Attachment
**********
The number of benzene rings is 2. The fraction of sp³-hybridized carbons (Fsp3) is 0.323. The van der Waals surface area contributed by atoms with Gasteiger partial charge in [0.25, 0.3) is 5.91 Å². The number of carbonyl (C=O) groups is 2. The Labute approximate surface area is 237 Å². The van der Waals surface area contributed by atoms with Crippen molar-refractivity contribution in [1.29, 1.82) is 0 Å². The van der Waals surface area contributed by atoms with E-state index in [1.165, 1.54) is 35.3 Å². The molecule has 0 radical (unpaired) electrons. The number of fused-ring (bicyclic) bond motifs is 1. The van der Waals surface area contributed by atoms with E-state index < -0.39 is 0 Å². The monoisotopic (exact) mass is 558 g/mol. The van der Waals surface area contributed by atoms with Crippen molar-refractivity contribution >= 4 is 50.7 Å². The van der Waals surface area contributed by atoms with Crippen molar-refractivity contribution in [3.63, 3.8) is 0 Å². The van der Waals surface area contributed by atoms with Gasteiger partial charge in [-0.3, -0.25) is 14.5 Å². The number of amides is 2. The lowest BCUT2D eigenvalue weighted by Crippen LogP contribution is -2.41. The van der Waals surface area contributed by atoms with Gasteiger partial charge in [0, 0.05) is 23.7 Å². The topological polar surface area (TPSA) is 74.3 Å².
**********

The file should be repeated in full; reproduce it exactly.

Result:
The number of benzene rings is 2. The fraction of sp³-hybridized carbons (Fsp3) is 0.323. The van der Waals surface area contributed by atoms with Gasteiger partial charge in [0.25, 0.3) is 5.91 Å². The number of carbonyl (C=O) groups is 2. The Labute approximate surface area is 237 Å². The van der Waals surface area contributed by atoms with Crippen molar-refractivity contribution in [1.29, 1.82) is 0 Å². The van der Waals surface area contributed by atoms with E-state index in [1.165, 1.54) is 35.3 Å². The molecule has 0 radical (unpaired) electrons. The number of fused-ring (bicyclic) bond motifs is 1. The van der Waals surface area contributed by atoms with E-state index < -0.39 is 0 Å². The monoisotopic (exact) mass is 558 g/mol. The van der Waals surface area contributed by atoms with Crippen molar-refractivity contribution >= 4 is 50.7 Å². The van der Waals surface area contributed by atoms with Crippen molar-refractivity contribution in [3.63, 3.8) is 0 Å². The van der Waals surface area contributed by atoms with Gasteiger partial charge in [-0.3, -0.25) is 14.5 Å². The number of amides is 2. The lowest BCUT2D eigenvalue weighted by Crippen LogP contribution is -2.41. The van der Waals surface area contributed by atoms with Gasteiger partial charge in [0, 0.05) is 23.7 Å². The topological polar surface area (TPSA) is 74.3 Å².